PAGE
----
Canada Markets

Canada's Cumulative Canola Exports to China as of May

Cliff Jamieson
By  Cliff Jamieson , Canadian Grains Analyst
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This chart highlights the year-over-year change Canada's canola exports by country in the August through May period, highlighting the growing challenge Canada faces to replace lost sales to China. (DTN graphic by Cliff Jamieson)

Canada's relations with China seem to be growing colder as time wears on. Chinese jets recently buzzed a Canadian warship in the East China Sea, and the Globe and Mail has reported this week that Michael Kovrig, one of two Canadians imprisoned in Canada, not only faces isolation and 24-hour light but has now had his reading glasses confiscated. Pressure remains on Canada's government to take a new and tougher approach on relations with China.

The Canadian Grain Commission's Exports of Canadian Grain and Wheat Flour report for May indicates how quickly Canada's canola exports will fall behind without the benefit of movement to the world's second-largest economy. May data shows 112,000 metric tons (mt) of canola exported to China, down from 542,300 mt shipped in the same month of 2018. The Global Times reported on July 1 that a vessel carrying Canadian canola left Vancouver on May 7 and has since spent four weeks circling the East China Sea, pending approval to unload.

The CGC's cumulative data through the month of March (August through March) shows movement to China up 290,700 mt from the 2017-18 crop year, due largely to aggressive movement earlier in the crop year. This cumulative volume was reported down 130,400 mt from last crop year as of the end of April. As seen on the attached chart, this is down 560,800 mt by the end of May. Canada's total exports for the 10 months ending May are reported at 7.8575 million metric tons, down 896,000 mt or 10.2% from the previous crop year. May exports were reported at 817,500 mt, a bounce from the 641,100 mt shipped in April and the largest monthly volume shipped since December.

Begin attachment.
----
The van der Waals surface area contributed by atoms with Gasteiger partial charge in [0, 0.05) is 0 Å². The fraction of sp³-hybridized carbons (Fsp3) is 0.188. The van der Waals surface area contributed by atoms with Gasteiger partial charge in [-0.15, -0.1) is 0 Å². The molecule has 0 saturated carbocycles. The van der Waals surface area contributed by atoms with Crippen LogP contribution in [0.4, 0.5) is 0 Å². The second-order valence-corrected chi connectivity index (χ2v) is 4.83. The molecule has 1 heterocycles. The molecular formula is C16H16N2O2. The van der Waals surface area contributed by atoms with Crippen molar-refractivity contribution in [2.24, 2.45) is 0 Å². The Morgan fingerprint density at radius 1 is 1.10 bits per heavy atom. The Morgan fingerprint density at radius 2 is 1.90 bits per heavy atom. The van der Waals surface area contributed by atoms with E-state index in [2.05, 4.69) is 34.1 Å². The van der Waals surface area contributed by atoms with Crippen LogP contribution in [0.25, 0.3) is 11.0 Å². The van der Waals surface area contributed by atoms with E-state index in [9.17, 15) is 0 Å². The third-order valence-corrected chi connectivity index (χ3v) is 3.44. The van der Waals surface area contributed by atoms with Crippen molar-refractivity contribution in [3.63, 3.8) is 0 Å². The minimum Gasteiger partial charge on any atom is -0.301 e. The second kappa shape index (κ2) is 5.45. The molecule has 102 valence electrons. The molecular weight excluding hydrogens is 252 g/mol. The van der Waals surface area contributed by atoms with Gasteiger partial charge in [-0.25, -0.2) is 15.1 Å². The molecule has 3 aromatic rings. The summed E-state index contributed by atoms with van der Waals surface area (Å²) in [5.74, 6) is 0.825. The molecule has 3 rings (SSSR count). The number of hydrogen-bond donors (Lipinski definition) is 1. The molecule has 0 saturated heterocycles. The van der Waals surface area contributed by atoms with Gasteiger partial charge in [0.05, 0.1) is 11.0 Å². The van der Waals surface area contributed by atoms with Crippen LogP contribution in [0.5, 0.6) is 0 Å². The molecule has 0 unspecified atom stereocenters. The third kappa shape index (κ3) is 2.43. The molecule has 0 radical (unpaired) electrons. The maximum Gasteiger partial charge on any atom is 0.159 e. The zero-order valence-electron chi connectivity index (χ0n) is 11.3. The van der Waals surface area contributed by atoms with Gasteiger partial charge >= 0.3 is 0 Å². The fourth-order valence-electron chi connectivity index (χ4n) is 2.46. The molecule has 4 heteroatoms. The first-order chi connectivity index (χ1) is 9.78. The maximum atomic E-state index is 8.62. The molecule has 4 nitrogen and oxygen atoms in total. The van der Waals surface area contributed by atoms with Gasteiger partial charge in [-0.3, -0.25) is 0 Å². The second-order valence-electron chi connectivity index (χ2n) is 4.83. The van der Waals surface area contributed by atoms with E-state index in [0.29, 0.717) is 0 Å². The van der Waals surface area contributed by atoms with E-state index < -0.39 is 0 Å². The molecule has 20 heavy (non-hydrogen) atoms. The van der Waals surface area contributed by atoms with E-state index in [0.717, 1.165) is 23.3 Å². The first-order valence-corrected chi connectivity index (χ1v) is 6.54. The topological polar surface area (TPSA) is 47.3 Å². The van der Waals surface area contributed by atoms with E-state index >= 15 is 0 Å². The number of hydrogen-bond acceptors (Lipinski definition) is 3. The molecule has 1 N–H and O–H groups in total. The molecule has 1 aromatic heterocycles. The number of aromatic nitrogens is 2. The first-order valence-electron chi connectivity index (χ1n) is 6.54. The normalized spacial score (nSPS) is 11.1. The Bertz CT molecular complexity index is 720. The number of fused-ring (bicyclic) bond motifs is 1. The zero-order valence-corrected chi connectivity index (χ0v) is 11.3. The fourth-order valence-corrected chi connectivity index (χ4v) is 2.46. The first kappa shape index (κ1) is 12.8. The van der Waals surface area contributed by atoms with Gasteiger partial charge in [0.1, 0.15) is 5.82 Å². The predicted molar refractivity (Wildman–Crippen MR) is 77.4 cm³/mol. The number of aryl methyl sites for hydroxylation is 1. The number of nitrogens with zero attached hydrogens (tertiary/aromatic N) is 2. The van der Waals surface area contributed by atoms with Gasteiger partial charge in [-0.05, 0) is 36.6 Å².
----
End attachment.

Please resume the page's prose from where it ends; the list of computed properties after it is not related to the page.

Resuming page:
For several reasons, including lack of crush capacity, industry officials have stated that replacing lost demand from China will be difficult. The CGC's cumulative data for May shows business conducted with five countries so far this crop year where no shipments were made in the previous crop year. This list includes Belgium, India, Israel, Qatar and Colombia. The problem lies with the volume, which totals only 156,700 mt.

Of the countries where shipments have been made in both 2017-18 and 2018-19, volumes have increased to Germany (43,900 mt) and to Bangladesh (127,300 mt), with the year-over-year change in brackets. Of the countries where shipments have been made in both crop years (excluding China), movement has declined year over year in eight countries, with the total decline in volume totaling 663,000 mt; the largest year-over-year drop is reported at 223,800 mt representing shipments to Mexico.

Assuming volumes moved to China will continue to slow, or even stop, the year-over-year change is set to grow quickly. In 2017-18, Canada shipped 820,010 mt to China in the months of June and July, while the three-year average is 756,637 for these two months.


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